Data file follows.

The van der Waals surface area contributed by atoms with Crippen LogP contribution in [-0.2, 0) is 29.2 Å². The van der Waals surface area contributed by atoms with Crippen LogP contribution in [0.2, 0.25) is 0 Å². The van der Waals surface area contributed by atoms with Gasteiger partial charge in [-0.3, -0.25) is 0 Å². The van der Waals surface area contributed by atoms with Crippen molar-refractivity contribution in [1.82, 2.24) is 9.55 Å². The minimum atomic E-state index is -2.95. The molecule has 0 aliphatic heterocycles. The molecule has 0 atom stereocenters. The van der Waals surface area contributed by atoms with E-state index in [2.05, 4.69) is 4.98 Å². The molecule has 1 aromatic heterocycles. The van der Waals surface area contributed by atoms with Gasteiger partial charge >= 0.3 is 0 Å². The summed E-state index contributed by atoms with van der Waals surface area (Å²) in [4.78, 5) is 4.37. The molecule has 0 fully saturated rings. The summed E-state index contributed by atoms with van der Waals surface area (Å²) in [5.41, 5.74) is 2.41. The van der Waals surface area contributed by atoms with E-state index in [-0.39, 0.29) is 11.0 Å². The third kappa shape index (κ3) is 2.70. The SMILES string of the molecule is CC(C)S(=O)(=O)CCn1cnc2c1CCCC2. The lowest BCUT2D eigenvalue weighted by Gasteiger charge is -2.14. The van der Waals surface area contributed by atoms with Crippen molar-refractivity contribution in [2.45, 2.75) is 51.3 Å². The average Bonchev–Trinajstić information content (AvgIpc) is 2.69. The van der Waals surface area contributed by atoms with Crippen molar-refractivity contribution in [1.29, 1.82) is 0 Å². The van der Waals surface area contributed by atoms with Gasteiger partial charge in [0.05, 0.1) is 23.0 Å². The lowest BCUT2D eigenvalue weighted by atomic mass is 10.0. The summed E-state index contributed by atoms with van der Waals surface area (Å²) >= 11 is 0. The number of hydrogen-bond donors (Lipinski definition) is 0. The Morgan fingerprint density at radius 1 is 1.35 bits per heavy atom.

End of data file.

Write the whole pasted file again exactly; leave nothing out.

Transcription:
The van der Waals surface area contributed by atoms with Crippen LogP contribution in [-0.2, 0) is 29.2 Å². The van der Waals surface area contributed by atoms with Crippen LogP contribution in [0.2, 0.25) is 0 Å². The van der Waals surface area contributed by atoms with Gasteiger partial charge in [-0.3, -0.25) is 0 Å². The van der Waals surface area contributed by atoms with Crippen molar-refractivity contribution in [1.82, 2.24) is 9.55 Å². The minimum atomic E-state index is -2.95. The molecule has 0 aliphatic heterocycles. The molecule has 0 atom stereocenters. The van der Waals surface area contributed by atoms with E-state index in [2.05, 4.69) is 4.98 Å². The molecule has 1 aromatic heterocycles. The van der Waals surface area contributed by atoms with Gasteiger partial charge >= 0.3 is 0 Å². The summed E-state index contributed by atoms with van der Waals surface area (Å²) in [4.78, 5) is 4.37. The molecule has 0 fully saturated rings. The summed E-state index contributed by atoms with van der Waals surface area (Å²) in [5.41, 5.74) is 2.41. The van der Waals surface area contributed by atoms with E-state index in [-0.39, 0.29) is 11.0 Å². The third kappa shape index (κ3) is 2.70. The SMILES string of the molecule is CC(C)S(=O)(=O)CCn1cnc2c1CCCC2. The lowest BCUT2D eigenvalue weighted by Gasteiger charge is -2.14. The van der Waals surface area contributed by atoms with Crippen molar-refractivity contribution in [2.45, 2.75) is 51.3 Å². The average Bonchev–Trinajstić information content (AvgIpc) is 2.69. The van der Waals surface area contributed by atoms with Crippen molar-refractivity contribution in [1.29, 1.82) is 0 Å². The van der Waals surface area contributed by atoms with Gasteiger partial charge in [0.05, 0.1) is 23.0 Å². The lowest BCUT2D eigenvalue weighted by atomic mass is 10.0. The summed E-state index contributed by atoms with van der Waals surface area (Å²) >= 11 is 0. The number of hydrogen-bond donors (Lipinski definition) is 0. The Morgan fingerprint density at radius 1 is 1.35 bits per heavy atom.